We tend to look down on apathy, a quality associated with laziness, civic disaffection and moral indifference. But research suggests that such behavior may be less about attitude and more about neural connections. The less impassioned among us, surprisingly, appear to have a lot going on inside their heads.
Olga Pyleva wasn’t allowed to keep her silver medal from the 2006 Olympic games in Turin. When the decorated Russian biathlete’s drug test came back positive for a banned substance, the Olympic committee disqualified her without a second thought. Pyleva said she didn’t know she was doping. The banned substance, she claimed, was an unlabeled ingredient in over-the-counter pain medication given to her by a Russian doctor.
Bedtime erections are everyone's business, or that's what historical treatment of the nocturnal phenomenon suggests, according to a 2014 paper by Mels F. van Driel, a urologist at the University of Groningen in The Netherlands. Since early Christianity, philosophers, theologians, urologists, sexologists, other types of doctors, psychologists and church courts have weighed in on erections that spring up after people turn in. Today we know that sleep-related erections (We'll refer to them as SREs but we'd really prefer Sloners) are a normal, non-sexual occurrence associated with REM sleep, but we still don't understand exactly why they happen or which brain regions issue the call to attention.
Dreams, memory, creativity, psychosis, evolutionary survival: It's all connected, at least in the mind of Sue Llewellyn, a researcher at the University of Manchester. Llewellyn is a professor of humanities, which makes her something of an outsider in the realm of sleep-and-memory research. But her grand theory, of sorts, hinges on a notion currently seeing a scientific renaissance: We need to dream to remember. During REM sleep, our minds make sense of seemingly unrelated experiences, Llewellyn argues, thereby sparking a-ha moments that are integral to creative insights. Now, the evidence is moving to her side. One recent study similarly suggested that suppressing the brain activity underlying REM sleep impedes memory formation. We spoke to Llewellyn about her work on REM recall, madness and genius, states of "dedifferentiated" consciousness, and how it all fits together.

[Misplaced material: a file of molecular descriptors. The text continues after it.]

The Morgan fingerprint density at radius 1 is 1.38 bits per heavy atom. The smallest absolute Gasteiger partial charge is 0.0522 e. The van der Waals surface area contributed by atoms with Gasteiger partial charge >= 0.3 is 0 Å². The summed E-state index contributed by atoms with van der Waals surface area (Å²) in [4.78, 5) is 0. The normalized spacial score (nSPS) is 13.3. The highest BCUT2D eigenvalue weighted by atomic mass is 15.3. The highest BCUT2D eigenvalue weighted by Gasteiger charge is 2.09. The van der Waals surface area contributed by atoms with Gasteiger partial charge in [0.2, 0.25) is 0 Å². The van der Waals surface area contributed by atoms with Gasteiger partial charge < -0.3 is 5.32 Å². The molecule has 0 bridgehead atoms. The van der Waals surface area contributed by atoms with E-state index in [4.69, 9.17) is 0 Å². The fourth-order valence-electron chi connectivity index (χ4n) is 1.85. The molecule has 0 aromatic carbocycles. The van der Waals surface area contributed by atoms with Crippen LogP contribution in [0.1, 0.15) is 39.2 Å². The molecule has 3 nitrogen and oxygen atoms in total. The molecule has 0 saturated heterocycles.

During this campaign season, many have argued (ourselves included) that sleep deprivation explains Donald Trump’s behavior as well as anything does. But, while the GOP front-runner is a sexist, batty bombast with the ethical rigidity of a water-logged gummy bear, he isn’t politically conservative in the traditional sense, and neither are his supporters. Ideologically, he’s a man of the people — well, he’s whatever man a reactionary, fickle people demands at the moment. He’s a shape-shifter; the non-solid, non-liquid diet prescribed to people without teeth. (At least we can count on Yogurt to expire by summer.)
In 1953, Nathaniel Kleitman and Eugene Aserinsky, pioneering sleep researchers at The University of Chicago, discovered REM sleep after scrutinizing the twitching eyelids of sleeping study participants. While we still don't know exactly why we dream (though increasingly advanced theories abound), we've since learned a lot about the physiology, content and nature of our racing REM minds. Here are nine such tidbits.
We all know Alice’s tale. Seven-year-old girl falls into an imagined world where, as an anthropomorphized cat famously explains, any and everyone is mad, including Alice herself. She meets some fantastical creatures and an evil queen. Adventures are had. As some believe, Alice’s time in Wonderland is less a dreamed-up journey than a trip of the acid variety. Whatever your take, in the 150 years since the book’s publication, most scholars who’ve combed through Lewis Carol’s pun-laden words have regarded Alice's travels as some type of surreal experience, be it a waking delusion, drug-induced hallucination or something dreamed up by a little girl who fell asleep in a field. The surreality of the story is precisely why, in a newly published study, Finnish neuroscientists from Aalto University chose to scan people's brains as they watched Alice in Wonderland in order to identify early-stage psychosis.
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